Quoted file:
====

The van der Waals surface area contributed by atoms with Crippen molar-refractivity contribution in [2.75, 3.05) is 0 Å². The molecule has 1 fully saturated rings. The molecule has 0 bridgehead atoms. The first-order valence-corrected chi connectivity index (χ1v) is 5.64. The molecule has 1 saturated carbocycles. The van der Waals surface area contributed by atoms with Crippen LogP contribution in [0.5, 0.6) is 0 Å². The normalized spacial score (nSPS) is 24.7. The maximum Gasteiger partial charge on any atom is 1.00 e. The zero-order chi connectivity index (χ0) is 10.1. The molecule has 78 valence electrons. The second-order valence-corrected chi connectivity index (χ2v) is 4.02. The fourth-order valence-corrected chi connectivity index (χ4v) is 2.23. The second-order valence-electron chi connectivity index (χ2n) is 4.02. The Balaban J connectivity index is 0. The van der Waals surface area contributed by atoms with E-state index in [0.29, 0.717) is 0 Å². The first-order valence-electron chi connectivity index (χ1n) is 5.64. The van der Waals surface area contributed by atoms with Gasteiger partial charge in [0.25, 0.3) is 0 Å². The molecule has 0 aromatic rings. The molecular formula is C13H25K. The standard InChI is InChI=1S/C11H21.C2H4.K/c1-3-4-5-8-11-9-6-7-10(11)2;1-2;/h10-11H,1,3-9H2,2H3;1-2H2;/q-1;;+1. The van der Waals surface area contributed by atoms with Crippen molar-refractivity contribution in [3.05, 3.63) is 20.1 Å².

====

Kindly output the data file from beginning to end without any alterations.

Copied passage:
The van der Waals surface area contributed by atoms with Crippen molar-refractivity contribution in [2.75, 3.05) is 0 Å². The molecule has 1 fully saturated rings. The molecule has 0 bridgehead atoms. The first-order valence-corrected chi connectivity index (χ1v) is 5.64. The molecule has 1 saturated carbocycles. The van der Waals surface area contributed by atoms with Crippen LogP contribution in [0.5, 0.6) is 0 Å². The normalized spacial score (nSPS) is 24.7. The maximum Gasteiger partial charge on any atom is 1.00 e. The zero-order chi connectivity index (χ0) is 10.1. The molecule has 78 valence electrons. The second-order valence-corrected chi connectivity index (χ2v) is 4.02. The fourth-order valence-corrected chi connectivity index (χ4v) is 2.23. The second-order valence-electron chi connectivity index (χ2n) is 4.02. The Balaban J connectivity index is 0. The van der Waals surface area contributed by atoms with E-state index in [0.29, 0.717) is 0 Å². The first-order valence-electron chi connectivity index (χ1n) is 5.64. The van der Waals surface area contributed by atoms with Gasteiger partial charge in [0.25, 0.3) is 0 Å². The molecule has 0 aromatic rings. The molecular formula is C13H25K. The standard InChI is InChI=1S/C11H21.C2H4.K/c1-3-4-5-8-11-9-6-7-10(11)2;1-2;/h10-11H,1,3-9H2,2H3;1-2H2;/q-1;;+1. The van der Waals surface area contributed by atoms with Crippen molar-refractivity contribution in [3.05, 3.63) is 20.1 Å².